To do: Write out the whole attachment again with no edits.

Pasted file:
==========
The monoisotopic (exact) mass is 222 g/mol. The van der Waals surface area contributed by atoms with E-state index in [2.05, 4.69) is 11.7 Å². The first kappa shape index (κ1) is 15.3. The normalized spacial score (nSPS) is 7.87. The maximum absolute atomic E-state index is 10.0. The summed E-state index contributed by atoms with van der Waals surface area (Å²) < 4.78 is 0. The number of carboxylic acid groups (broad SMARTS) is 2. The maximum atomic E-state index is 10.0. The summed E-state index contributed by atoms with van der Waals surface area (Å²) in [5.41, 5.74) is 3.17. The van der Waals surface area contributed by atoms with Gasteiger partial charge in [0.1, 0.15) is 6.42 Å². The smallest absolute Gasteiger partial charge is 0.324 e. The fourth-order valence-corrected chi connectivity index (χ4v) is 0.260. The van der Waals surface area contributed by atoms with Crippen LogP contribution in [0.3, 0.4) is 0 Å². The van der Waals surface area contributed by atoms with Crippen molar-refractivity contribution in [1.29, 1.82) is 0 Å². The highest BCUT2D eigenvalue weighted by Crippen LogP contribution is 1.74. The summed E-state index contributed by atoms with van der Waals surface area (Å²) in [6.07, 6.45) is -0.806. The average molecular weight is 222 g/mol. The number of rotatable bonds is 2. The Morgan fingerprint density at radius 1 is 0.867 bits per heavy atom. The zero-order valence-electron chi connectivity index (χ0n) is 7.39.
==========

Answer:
The monoisotopic (exact) mass is 222 g/mol. The van der Waals surface area contributed by atoms with E-state index in [2.05, 4.69) is 11.7 Å². The first kappa shape index (κ1) is 15.3. The normalized spacial score (nSPS) is 7.87. The maximum absolute atomic E-state index is 10.0. The summed E-state index contributed by atoms with van der Waals surface area (Å²) < 4.78 is 0. The number of carboxylic acid groups (broad SMARTS) is 2. The maximum atomic E-state index is 10.0. The summed E-state index contributed by atoms with van der Waals surface area (Å²) in [5.41, 5.74) is 3.17. The van der Waals surface area contributed by atoms with Gasteiger partial charge in [0.1, 0.15) is 6.42 Å². The smallest absolute Gasteiger partial charge is 0.324 e. The fourth-order valence-corrected chi connectivity index (χ4v) is 0.260. The van der Waals surface area contributed by atoms with Crippen LogP contribution in [0.3, 0.4) is 0 Å². The van der Waals surface area contributed by atoms with Crippen molar-refractivity contribution in [1.29, 1.82) is 0 Å². The highest BCUT2D eigenvalue weighted by Crippen LogP contribution is 1.74. The summed E-state index contributed by atoms with van der Waals surface area (Å²) in [6.07, 6.45) is -0.806. The average molecular weight is 222 g/mol. The number of rotatable bonds is 2. The Morgan fingerprint density at radius 1 is 0.867 bits per heavy atom. The zero-order valence-electron chi connectivity index (χ0n) is 7.39.